During a search of Tikhanovsky’s summer home in the Gomelsky district, investigators claimed to have seized $900,300 in cash, an air pistol and an air rifle. The pack and serial numbers of banknotes confirmed that the blogger had obtained them from a banking or financial organisation simultaneously.  

Damage to the state

While the charges appear laughable in the context of a political campaign, the basis of the Prosecutor-General’s case is these actions caused damage to the state to the value of BYN3mn ($1.2mn) and have seized Tikhanovsky’s property in lieu of these damages worth an estimated BYN2mn ($775,000).  

The Belarusian prosecutors concluded that the charges against the suspects and the restriction measure were “well-founded” and “substantiated by evidence,” Tass reports.  

In accordance with Belarusian criminal law, the suspects face up to 15 years in prison if convicted.  

Human rights groups estimate there are now over 300 political prisoners in Belarus as Lukashenko cracks down on his opponents during the worst political crisis of his 27 years in power.  

In the meantime, all the leading members of the Coordinating Council that was set up in the first month of the protests to negotiate a transfer of power have either fled into exile or are in jail.  

Maria Kolesnikova, one of the two other women that ran together with Tikhanovskaya in the election in supporting roles, was the only one of the three that did not have children and the only one to remain in the country. She was also snatched from the street by security forces, who attempted to forcibly eject her from the country. But when she ripped up her passport on the Ukrainian border she was taken back to Minsk and charged with plotting a coup and setting up an extremist group. She remains in jail awaiting her trial and faces years in prison if convicted.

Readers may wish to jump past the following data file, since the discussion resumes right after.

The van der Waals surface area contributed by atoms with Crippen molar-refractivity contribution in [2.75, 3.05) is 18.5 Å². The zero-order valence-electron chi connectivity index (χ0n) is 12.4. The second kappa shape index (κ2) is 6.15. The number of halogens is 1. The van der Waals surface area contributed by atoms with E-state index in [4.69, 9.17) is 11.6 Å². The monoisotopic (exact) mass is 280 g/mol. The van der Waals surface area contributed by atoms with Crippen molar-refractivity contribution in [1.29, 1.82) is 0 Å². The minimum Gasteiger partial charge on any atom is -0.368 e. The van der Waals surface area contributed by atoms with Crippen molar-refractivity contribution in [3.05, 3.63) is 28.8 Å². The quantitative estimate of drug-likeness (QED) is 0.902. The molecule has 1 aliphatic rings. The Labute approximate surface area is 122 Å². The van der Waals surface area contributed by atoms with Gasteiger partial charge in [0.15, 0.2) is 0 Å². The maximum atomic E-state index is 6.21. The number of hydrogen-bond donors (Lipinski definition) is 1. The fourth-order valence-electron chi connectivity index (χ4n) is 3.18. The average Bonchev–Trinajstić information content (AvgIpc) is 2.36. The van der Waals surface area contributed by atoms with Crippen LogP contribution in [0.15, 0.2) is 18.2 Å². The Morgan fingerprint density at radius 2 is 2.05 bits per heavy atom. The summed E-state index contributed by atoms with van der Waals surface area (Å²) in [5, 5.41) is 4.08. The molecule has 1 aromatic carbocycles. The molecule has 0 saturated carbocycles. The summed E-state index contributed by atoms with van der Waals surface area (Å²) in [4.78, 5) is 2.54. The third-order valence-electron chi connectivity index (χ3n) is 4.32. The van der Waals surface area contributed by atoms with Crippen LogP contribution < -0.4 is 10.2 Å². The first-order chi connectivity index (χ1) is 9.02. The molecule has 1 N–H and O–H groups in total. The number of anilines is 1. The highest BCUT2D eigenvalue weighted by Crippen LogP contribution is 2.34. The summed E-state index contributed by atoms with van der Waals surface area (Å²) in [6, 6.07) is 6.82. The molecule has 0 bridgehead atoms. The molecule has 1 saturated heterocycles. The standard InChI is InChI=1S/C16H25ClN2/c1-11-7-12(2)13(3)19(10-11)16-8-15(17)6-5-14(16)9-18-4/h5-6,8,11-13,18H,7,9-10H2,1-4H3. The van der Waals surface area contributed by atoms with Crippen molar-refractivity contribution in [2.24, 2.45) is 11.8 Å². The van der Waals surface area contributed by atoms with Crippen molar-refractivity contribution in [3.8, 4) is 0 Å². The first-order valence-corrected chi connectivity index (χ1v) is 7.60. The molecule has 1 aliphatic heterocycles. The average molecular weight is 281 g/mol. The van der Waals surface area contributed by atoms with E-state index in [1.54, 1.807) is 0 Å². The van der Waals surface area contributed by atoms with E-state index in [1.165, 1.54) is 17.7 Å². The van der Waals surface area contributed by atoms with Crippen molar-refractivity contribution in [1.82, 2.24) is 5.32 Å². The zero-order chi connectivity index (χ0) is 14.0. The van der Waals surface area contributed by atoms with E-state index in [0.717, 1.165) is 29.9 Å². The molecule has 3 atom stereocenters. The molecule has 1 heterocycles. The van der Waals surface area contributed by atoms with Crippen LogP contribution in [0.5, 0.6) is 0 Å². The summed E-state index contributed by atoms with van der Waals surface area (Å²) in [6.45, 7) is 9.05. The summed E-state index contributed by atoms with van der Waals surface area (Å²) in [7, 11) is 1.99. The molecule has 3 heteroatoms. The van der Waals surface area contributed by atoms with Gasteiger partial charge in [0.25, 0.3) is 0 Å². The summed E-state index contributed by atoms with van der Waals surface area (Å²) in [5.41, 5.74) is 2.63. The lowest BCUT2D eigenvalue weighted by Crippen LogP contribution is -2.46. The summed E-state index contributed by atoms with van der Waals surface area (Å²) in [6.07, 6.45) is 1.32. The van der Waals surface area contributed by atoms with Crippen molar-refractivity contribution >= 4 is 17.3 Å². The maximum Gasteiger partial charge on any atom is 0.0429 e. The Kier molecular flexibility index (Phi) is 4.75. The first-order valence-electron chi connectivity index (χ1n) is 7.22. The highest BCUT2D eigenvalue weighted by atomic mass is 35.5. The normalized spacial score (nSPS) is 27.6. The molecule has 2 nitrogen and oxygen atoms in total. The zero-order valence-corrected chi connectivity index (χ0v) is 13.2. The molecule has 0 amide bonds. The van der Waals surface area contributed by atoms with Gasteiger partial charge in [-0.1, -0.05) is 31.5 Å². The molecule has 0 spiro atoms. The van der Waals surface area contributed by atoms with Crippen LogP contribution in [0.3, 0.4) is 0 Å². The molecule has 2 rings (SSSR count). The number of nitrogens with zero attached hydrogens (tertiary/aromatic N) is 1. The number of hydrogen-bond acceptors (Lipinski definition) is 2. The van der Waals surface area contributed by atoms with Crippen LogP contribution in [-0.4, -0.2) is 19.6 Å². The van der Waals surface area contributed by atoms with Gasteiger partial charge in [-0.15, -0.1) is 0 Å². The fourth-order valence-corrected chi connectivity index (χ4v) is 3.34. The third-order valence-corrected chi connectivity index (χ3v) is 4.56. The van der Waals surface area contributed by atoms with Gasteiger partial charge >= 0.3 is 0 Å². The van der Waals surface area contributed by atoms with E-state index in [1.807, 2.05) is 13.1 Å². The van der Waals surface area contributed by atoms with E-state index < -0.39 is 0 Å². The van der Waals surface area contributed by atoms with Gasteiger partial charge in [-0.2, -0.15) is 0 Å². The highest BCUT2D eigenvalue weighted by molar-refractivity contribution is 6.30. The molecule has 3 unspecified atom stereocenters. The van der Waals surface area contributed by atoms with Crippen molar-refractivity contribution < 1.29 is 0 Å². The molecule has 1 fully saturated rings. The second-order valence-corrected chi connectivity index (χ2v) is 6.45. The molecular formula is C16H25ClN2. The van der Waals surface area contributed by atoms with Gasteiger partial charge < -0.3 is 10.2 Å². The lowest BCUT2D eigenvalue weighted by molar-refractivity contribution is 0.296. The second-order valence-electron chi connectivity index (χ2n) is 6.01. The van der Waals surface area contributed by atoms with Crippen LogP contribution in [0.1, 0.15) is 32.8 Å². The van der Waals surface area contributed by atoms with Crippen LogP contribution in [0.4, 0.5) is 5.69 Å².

Babariko has also been charged with embezzlement and faces a stiff jail sentence if convicted.  

After the initial successes of the weekend protest marches that brought over 100,000 demonstrators onto the street on Sundays throughout the summer, swamping the security forces, the protests died off over the winter and despite a call to the streets in March by Tikhanovskaya they have failed to restart this year, although low-level protests have continued unabated.  

Lukashenko came close to being ousted, but after the Kremlin came out in his support at the end of August and Russian President Vladimir Putin said he would send forces to quell the unrest in Belarus “if necessary” on August 27, Lukashenko has retaken the initiative.  

A brutal crackdown remains in place. Lukashenko made protesting a criminal offence in November, which carries a punishment of several years in jail, by upgrading protests from an administrative offence that carries a maximum of 15 days in jail. Factory directors of the state-run enterprises have been pressed into service to weed out ringleaders and activists in order to head off the threat of a general strike. And the entire foreign press corporate was stripped of their accreditation, while dozens of local journalists have been arrested and charged as Lukashenko attempts to control the situation.  

There is an uneasy stand-off now as Lukashenko is now entirely dependent on the security services and the Kremlin to keep him in office. The progress he had made in improving relations with the EU has been undone, leaving Lukashenko in the weakest position he has ever been in and entirely reliant on Russia for his authority and money. However, despite Tikhanovskaya's relentless touring, the EU has after an initial round of sanctions on Lukashenko and his elite been powerless to bring any effective pressure on him, and the two sides – the people and Lukashenko – are locked in a stalemate.